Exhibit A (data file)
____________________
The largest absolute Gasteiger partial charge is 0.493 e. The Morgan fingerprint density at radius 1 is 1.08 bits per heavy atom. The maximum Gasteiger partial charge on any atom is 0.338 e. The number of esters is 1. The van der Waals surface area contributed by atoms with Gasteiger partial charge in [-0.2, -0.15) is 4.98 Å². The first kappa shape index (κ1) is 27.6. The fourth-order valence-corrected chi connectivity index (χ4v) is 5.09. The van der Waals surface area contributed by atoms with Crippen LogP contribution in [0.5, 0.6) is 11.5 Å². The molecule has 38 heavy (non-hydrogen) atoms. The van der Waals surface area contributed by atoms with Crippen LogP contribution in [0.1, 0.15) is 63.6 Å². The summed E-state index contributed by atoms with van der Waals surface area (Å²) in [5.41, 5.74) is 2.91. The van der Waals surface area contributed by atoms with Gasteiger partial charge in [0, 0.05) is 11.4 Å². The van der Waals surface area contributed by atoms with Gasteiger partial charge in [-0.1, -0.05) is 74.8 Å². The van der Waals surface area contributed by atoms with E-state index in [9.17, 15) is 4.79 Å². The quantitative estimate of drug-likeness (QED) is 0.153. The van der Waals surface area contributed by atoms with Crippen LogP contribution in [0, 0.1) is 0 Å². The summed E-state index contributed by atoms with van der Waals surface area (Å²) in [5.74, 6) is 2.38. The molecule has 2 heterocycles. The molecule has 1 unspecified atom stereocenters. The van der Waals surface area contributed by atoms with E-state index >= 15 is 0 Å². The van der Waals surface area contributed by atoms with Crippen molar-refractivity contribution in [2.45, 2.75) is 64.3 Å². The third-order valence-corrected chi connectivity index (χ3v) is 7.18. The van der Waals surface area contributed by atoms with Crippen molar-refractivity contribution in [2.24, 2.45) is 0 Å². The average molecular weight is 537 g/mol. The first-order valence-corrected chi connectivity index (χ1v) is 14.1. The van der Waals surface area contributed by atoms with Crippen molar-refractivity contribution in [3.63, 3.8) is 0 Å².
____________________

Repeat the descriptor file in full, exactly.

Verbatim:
The largest absolute Gasteiger partial charge is 0.493 e. The Morgan fingerprint density at radius 1 is 1.08 bits per heavy atom. The maximum Gasteiger partial charge on any atom is 0.338 e. The number of esters is 1. The van der Waals surface area contributed by atoms with Gasteiger partial charge in [-0.2, -0.15) is 4.98 Å². The first kappa shape index (κ1) is 27.6. The fourth-order valence-corrected chi connectivity index (χ4v) is 5.09. The van der Waals surface area contributed by atoms with Crippen LogP contribution in [0.5, 0.6) is 11.5 Å². The molecule has 38 heavy (non-hydrogen) atoms. The van der Waals surface area contributed by atoms with Crippen LogP contribution in [0.1, 0.15) is 63.6 Å². The summed E-state index contributed by atoms with van der Waals surface area (Å²) in [5.41, 5.74) is 2.91. The van der Waals surface area contributed by atoms with Gasteiger partial charge in [0, 0.05) is 11.4 Å². The van der Waals surface area contributed by atoms with Gasteiger partial charge in [-0.1, -0.05) is 74.8 Å². The van der Waals surface area contributed by atoms with E-state index in [9.17, 15) is 4.79 Å². The quantitative estimate of drug-likeness (QED) is 0.153. The van der Waals surface area contributed by atoms with Crippen LogP contribution in [0, 0.1) is 0 Å². The summed E-state index contributed by atoms with van der Waals surface area (Å²) in [5.74, 6) is 2.38. The molecule has 2 heterocycles. The molecule has 1 unspecified atom stereocenters. The van der Waals surface area contributed by atoms with E-state index >= 15 is 0 Å². The van der Waals surface area contributed by atoms with Crippen molar-refractivity contribution in [2.45, 2.75) is 64.3 Å². The third-order valence-corrected chi connectivity index (χ3v) is 7.18. The van der Waals surface area contributed by atoms with Crippen molar-refractivity contribution in [2.24, 2.45) is 0 Å². The average molecular weight is 537 g/mol. The first-order valence-corrected chi connectivity index (χ1v) is 14.1. The van der Waals surface area contributed by atoms with Crippen molar-refractivity contribution in [3.63, 3.8) is 0 Å².